Located in the heart of the Flatiron District, Prandial is a charming newcomer to the area. Once you step inside, you will be greeted by a rustic bar serving refreshingly delicious cocktails, like the Prandial Standard, which is made with Russian Standard Vodka, fresh lime juice, cucumber and mint. Weekdays at the bar feature happy hour from 4-7pm with half price beer, wine, and house cocktails. You can also order some unique dishes from their bar menu while you booze.
Bal Harbour is as recognizable for anyone in Miami as Lincoln Road or Calle Ocho. The highly affluent stretch of Collins Avenue is home to some of the most luxurious residences and also to one of the most luxurious malls in the country, Bal Harbour Shops. While more renowned for it’s designer clothing and jewelry boutiques that include Chanel and Harry Winston, as well as its Neiman Marcus and Saks anchors, the mall is also a destination for the truly savvy gourmand with restaurants like Makoto. Named after Chef Makoto Okuwa who mans the kitchen, this Japanese restaurant has been offering shoppers and culinary connoisseurs inventive fare since it opened its doors a few years ago. Chef Okuwa seems to be in a constant state of creation, and his unique interpretations of Japanese dishes inspire diners to look at one of the world’s most elegant cuisines in an entirely new light.
This year’s South Beach Wine & Food Festival ended with a fun, homegrown party that honored Miami’s growing mobile food culture with a selection of over 20 of South Florida’s most popular food trucks in an event hosted by Andrew Zimmern in Midtown Miami. February 24th’s Trucks on Midtown’s Tracks event, presented by Diet Pepsi, offered the chance for locals to reacquaint themselves with some of Miami’s delicious street food and provided visitors the opportunity to savor some very tasty Miami traditions. The food trucks were pitted against each other as to which truck offered the best dish in a competition judged by everyone in attendance, and with a selection as varied and delicious as what was available this past Sunday, the choice wasn’t easy to make.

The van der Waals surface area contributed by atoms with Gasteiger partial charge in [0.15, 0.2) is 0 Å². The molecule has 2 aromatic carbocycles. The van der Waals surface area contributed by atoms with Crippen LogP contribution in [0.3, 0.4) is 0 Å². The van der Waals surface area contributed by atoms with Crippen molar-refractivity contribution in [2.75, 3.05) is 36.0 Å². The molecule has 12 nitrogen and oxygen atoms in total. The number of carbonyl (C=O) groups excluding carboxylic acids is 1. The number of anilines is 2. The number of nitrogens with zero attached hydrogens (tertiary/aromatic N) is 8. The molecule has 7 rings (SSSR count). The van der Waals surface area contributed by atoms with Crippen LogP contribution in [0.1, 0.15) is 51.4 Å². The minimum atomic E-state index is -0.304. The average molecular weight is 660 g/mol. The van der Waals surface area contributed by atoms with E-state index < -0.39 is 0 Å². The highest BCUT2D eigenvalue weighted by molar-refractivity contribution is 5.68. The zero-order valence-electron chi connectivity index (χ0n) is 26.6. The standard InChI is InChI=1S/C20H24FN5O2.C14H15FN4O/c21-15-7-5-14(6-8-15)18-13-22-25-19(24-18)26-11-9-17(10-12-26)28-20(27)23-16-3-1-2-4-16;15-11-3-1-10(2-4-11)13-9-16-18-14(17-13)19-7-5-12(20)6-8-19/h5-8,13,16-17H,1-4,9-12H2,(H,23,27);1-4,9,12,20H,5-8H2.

Recently there has been an increase in the number of eateries focusing on healthy, clean-eating dishes, as more and more people are forming dietary restrictions and adapting a vegetarian/vegan lifestyle. With so many health-conscious eateries around the city, you no longer need to settle for tofu, bland veggie burgers, and "facon" to have a healthy, satisfying meal. Opening right before Hurricane Sandy, Table Verte in the East Village offers diners of all kinds, an approachable, flavorful meal consisting of market-fresh vegetable dishes using French culinary techniques. Even the most carnivorous meat-eater you know won’t be looking around for a burger after a dinner at Table Verte.
Anyone who has been paying close attention to the culinary trends of right now is very much aware that the next “it” cuisine is that of Peru, a cuisine that has been slowly and quietly trying to break into the American palate for at least a decade. A handful of chefs and food writers had heralded the advent of Peruvian cuisine in this country years ago, but it had been premature, and many food enthusiasts were left waiting for a wave of Peruvian restaurants - both haute and humble - that never seemed to arrive. This country wasn’t ready yet. Not only did we lack the food culture that we have today with all its foodie bloggers and gourmet food trucks, it was almost as if gringos had yet to resolve their issues with Latin American cuisine. Although many Latin Americans were already fans of the varied and sophisticated cuisine of Peru, the general American population still thought that Latino cuisines were either confined inside a tortilla or served with a heap of rice, beans, and plantains. Peruvian cuisine did not fit neatly into any of those compartments. With the rise in Latino chefs and the spread of Nuevo Latino cuisine, Americans began to understand that Latin American cuisines could be elegant and sophisticated and complex. We began enjoying spicier, bolder flavors. We started to become huge fans of ceviche to the point that almost every menu now features it. We were also about to be introduced to a chef who was steadily building momentum in Peru and who would introduce the rest of the world to Peruvian cuisine.